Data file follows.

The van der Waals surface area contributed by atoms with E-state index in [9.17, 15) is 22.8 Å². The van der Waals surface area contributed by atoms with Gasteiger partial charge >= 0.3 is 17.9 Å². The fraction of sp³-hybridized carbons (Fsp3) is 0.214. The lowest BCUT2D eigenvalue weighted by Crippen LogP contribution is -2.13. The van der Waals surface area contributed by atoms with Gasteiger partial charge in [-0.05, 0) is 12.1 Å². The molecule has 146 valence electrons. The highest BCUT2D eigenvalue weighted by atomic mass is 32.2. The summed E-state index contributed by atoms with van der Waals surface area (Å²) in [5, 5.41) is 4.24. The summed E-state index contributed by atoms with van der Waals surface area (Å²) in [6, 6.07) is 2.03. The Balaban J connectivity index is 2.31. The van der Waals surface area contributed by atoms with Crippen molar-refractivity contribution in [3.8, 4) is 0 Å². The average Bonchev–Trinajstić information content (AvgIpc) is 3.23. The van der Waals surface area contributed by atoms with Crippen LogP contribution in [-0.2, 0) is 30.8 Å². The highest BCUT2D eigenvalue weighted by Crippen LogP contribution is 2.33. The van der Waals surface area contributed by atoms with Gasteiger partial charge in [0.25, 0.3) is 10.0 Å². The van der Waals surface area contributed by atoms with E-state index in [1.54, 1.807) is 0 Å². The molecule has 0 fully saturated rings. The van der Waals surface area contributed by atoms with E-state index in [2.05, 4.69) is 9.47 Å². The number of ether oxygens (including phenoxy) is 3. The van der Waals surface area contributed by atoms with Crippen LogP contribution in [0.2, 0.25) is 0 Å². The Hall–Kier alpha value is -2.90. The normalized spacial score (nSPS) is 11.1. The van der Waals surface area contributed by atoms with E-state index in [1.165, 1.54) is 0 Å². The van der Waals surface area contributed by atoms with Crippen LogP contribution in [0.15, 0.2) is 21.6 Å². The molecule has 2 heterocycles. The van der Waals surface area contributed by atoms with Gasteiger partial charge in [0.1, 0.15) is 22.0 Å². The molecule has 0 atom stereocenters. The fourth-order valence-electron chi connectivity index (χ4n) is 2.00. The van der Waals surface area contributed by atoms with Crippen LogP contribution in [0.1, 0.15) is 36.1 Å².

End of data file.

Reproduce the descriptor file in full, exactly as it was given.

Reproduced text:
The van der Waals surface area contributed by atoms with E-state index in [9.17, 15) is 22.8 Å². The van der Waals surface area contributed by atoms with Gasteiger partial charge >= 0.3 is 17.9 Å². The fraction of sp³-hybridized carbons (Fsp3) is 0.214. The lowest BCUT2D eigenvalue weighted by Crippen LogP contribution is -2.13. The van der Waals surface area contributed by atoms with Gasteiger partial charge in [-0.05, 0) is 12.1 Å². The molecule has 146 valence electrons. The highest BCUT2D eigenvalue weighted by atomic mass is 32.2. The summed E-state index contributed by atoms with van der Waals surface area (Å²) in [5, 5.41) is 4.24. The summed E-state index contributed by atoms with van der Waals surface area (Å²) in [6, 6.07) is 2.03. The Balaban J connectivity index is 2.31. The van der Waals surface area contributed by atoms with Crippen molar-refractivity contribution in [3.8, 4) is 0 Å². The average Bonchev–Trinajstić information content (AvgIpc) is 3.23. The van der Waals surface area contributed by atoms with Crippen LogP contribution in [-0.2, 0) is 30.8 Å². The highest BCUT2D eigenvalue weighted by Crippen LogP contribution is 2.33. The van der Waals surface area contributed by atoms with Gasteiger partial charge in [0.25, 0.3) is 10.0 Å². The van der Waals surface area contributed by atoms with E-state index in [1.54, 1.807) is 0 Å². The molecule has 0 fully saturated rings. The van der Waals surface area contributed by atoms with E-state index in [2.05, 4.69) is 9.47 Å². The number of ether oxygens (including phenoxy) is 3. The van der Waals surface area contributed by atoms with Crippen LogP contribution in [0.2, 0.25) is 0 Å². The Hall–Kier alpha value is -2.90. The normalized spacial score (nSPS) is 11.1. The van der Waals surface area contributed by atoms with E-state index in [1.165, 1.54) is 0 Å². The van der Waals surface area contributed by atoms with Crippen LogP contribution in [0.15, 0.2) is 21.6 Å². The molecule has 2 heterocycles. The van der Waals surface area contributed by atoms with Gasteiger partial charge in [0.1, 0.15) is 22.0 Å². The molecule has 0 atom stereocenters. The fourth-order valence-electron chi connectivity index (χ4n) is 2.00. The van der Waals surface area contributed by atoms with Crippen LogP contribution in [0.1, 0.15) is 36.1 Å².